Readers Write (April 26): State budget, Petters case, air quality

  • Updated: April 25, 2013 - 7:14 PM
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STATE BUDGET

Do DFL proposals equal responsibility or risk?

Kudos to DFL legislators for seeking the revenue increases necessary if we are serious about balancing the budget (without accounting tricks) and investing in what we say our priorities are. Frankly, I wish they had asked for more. We have infrastructure that cannot afford another biennium of underfunding and neglect.

A few decades ago, the state’s top income tax rate was 12 percent; corporations considered paying taxes to be good citizenship, and schools received funds from a statewide levy that equalized disparity across districts.

Today, the top rate is less than 8 percent; more than half of corporations in the state pay no income tax, thanks to loopholes and subsidies, and schools depend on the instability and inequity of local levies.

We don’t have to look far to see that we have abundant revenue to build a healthy and prosperous Minnesota. We just need to look to our past to find the courage and sense of community necessary to use it.

Gregory King, Minneapolis

• • •

The April 20 issue of the Star Tribune had a front-page story: “Minnesotans ranked last in business creation.” The top headline on April 24 was: “Push is on to tax more income.” Don’t you think they are related?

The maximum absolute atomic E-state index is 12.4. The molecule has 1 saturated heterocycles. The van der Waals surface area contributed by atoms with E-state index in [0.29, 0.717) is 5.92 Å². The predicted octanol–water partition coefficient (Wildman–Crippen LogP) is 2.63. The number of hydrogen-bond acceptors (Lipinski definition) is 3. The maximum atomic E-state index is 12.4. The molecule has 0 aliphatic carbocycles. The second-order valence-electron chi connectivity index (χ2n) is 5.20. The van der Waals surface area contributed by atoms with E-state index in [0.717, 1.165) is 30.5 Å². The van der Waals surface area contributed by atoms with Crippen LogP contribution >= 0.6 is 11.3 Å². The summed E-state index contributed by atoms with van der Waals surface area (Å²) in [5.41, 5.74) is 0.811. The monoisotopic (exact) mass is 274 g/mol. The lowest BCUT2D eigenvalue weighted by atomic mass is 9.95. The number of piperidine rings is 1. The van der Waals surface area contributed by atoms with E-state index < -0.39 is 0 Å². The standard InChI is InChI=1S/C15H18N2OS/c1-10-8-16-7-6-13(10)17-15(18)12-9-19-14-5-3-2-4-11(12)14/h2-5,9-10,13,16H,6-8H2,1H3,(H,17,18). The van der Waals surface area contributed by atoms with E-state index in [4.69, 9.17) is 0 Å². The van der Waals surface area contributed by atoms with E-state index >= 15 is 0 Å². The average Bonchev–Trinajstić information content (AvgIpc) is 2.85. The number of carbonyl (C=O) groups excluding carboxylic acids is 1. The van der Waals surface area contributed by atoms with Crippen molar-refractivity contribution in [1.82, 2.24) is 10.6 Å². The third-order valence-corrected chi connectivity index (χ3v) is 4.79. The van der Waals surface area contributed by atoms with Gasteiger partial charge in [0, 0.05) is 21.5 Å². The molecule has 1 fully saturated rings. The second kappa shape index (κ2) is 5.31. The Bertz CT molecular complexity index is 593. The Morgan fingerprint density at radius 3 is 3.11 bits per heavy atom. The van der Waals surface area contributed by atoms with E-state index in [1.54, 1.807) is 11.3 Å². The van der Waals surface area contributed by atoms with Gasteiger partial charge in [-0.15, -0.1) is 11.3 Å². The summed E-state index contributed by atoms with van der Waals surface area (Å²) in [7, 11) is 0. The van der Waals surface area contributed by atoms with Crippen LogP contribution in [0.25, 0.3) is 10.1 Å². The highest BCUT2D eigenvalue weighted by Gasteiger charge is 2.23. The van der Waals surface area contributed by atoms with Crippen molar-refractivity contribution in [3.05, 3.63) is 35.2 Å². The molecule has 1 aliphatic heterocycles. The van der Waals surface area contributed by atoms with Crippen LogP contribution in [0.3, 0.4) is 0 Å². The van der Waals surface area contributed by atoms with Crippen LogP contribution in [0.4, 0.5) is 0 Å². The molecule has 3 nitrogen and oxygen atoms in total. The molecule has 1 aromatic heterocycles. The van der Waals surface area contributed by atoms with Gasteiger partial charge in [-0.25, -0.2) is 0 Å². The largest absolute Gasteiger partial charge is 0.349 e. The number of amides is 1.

Al Beisner, Maple Grove

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I’m deeply concerned about the impact that proposed tax increases will have on my business and employees. Over the last several years, we’ve looked closely at our bottom line and have figured out how to do more with less. However, we’re not completely out of the woods, and the proposed tax increases threaten to reverse the recent slow growth seen in the business community across Minnesota.

I love Minnesota, my company and my employees. Taxpayers deserve accountability. Before legislators ask for additional money from us, they should first do what businesses and families do: review their budget, cut wasteful spending and ensure each dollar is being spent wisely.

Tim Yocum, St. Paul

• • •

When I hear politicians say they will cut waste in government, make government smaller and use it to create jobs, I have these questions:

• What “waste” will you eliminate?

• What government programs and activities will you cut or reduce?

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